I like to think of myself as a methodical and reasoning individual, but one trait that surprises even me, and that I continually exhibit, is impulsiveness. On this Friday night it reappeared when I got off the bus because everyone else was getting off the bus. Of course, having gotten off the bus, and not recognizing anything, I then decided that I needed to walk in a random direction in the hopes of seeing something that looked familiar, in a city that accommodates over a million people, in which I had spent only 5 days, three months before. I trudged along with my large suitcase rolling behind me, following a woman who didn’t know she was my guide. It was a good twenty minutes before I reconsidered and turned back to the bus stop, another twenty or so minutes waiting at the bus stop before asking which one gets me to Sukhbaatar Square and being told that I am on the wrong side of the street. Another ride in the ice-box-on-wheels, just 3 or 4 stops, and I was there! Almost. I couldn’t find the hostel, which didn’t matter because we (the entire training site gang) were actually staying somewhere else. A few phone calls made with frozen fingers and someone came to fetch me and take me to the room.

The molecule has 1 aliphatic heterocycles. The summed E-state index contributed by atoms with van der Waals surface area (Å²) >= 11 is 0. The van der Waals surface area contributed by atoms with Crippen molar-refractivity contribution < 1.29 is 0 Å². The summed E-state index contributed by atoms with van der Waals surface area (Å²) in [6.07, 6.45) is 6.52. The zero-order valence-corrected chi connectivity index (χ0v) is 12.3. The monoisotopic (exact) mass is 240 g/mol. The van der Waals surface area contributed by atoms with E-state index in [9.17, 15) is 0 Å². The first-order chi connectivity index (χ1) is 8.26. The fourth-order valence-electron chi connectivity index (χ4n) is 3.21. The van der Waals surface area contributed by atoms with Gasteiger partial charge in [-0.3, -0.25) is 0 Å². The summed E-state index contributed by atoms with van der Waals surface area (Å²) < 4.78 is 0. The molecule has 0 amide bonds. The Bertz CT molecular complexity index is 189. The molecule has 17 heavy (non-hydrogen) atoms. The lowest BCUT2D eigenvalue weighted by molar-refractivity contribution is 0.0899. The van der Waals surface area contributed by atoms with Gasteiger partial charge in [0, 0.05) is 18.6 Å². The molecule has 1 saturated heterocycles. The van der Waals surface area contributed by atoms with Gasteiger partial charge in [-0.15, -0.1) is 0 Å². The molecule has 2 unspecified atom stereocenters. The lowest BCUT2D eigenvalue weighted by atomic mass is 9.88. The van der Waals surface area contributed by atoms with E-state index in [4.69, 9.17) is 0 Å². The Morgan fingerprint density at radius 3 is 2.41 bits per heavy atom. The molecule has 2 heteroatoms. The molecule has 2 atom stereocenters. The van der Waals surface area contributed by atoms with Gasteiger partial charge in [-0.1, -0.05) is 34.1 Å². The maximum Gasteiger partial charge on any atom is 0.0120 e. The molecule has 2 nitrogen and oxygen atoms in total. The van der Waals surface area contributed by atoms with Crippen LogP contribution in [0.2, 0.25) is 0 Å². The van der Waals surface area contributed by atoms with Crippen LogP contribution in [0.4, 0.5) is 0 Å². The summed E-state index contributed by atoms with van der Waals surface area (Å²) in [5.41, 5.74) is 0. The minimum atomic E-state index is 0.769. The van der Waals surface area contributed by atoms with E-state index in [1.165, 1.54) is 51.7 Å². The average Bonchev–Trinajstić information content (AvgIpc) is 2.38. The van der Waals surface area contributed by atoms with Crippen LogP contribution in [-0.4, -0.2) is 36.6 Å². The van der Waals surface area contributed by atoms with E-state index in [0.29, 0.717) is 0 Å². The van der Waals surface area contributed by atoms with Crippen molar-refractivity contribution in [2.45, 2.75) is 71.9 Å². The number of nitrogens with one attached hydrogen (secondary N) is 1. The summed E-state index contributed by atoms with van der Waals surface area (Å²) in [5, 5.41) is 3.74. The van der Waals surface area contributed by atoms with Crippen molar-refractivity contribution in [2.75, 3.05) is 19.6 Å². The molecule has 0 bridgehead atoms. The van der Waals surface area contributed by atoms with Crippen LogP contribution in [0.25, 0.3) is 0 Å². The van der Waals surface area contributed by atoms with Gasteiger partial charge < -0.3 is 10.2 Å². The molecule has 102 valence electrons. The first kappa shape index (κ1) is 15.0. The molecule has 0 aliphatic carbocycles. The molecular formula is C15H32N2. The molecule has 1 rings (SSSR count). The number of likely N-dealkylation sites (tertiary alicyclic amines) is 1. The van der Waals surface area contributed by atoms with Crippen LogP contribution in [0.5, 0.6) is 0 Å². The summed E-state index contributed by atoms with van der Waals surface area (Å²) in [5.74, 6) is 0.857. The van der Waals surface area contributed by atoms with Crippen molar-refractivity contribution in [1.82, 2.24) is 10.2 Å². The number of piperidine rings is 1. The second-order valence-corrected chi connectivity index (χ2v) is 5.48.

Saturday morning, I was surprised to find my three big toes still numb. After breakfast, I stayed inside a full 30 hours, forgoing the plans I had to see a movie and eat popcorn, willing my feet to thaw.

On Sunday morning, once again I awoke with numb-ish toes. This time, I soaked them in warm water as the medical staff instructed us during summer training. I also rested them against the radiator which felt good but didn’t make a difference. When I did get out in the afternoon, I picked up some camel wool socks since everyone swears by them… while they might keep the cold out, I can tell you they don’t take the cold out once it’s in.

Monday was our first day of IST, which was in a beautiful part of UB—surrounded by pine trees—about 45 minutes from the hustle and bustle of downtown. We would stay for 5 days and 4 nights and with all meals provided there was no reason for me to venture out until Friday afternoon when the buses came to take us back to the city.

Though I’d soaked my feet in the hotel tub a few times, they felt far from normal so many days after exposure that by Wednesday I was concerned enough to ask the medical staff to take a look. They were concerned that my toes looked white, but then I always look more pale than not being one who avoids the sun. With a few pokes, the tiniest bit of color came into the toes. And since I could move them and had sensation when touched, even though it was dull, it was a good indication that, while damage was clearly done, it wouldn’t be permanent.

Today is a full week after that, and still my toes feel thick and dull. I’ve been soaking in warm water once or twice a day for the past 4 days. Yesterday I thought my middle toes were much better, leaving just the two big toes of each foot feeling thick and dull. If I had to quantify it, I’d say maybe 50% sensation in the two big toes, 80% in the middle toes, and the two small toes are 95%.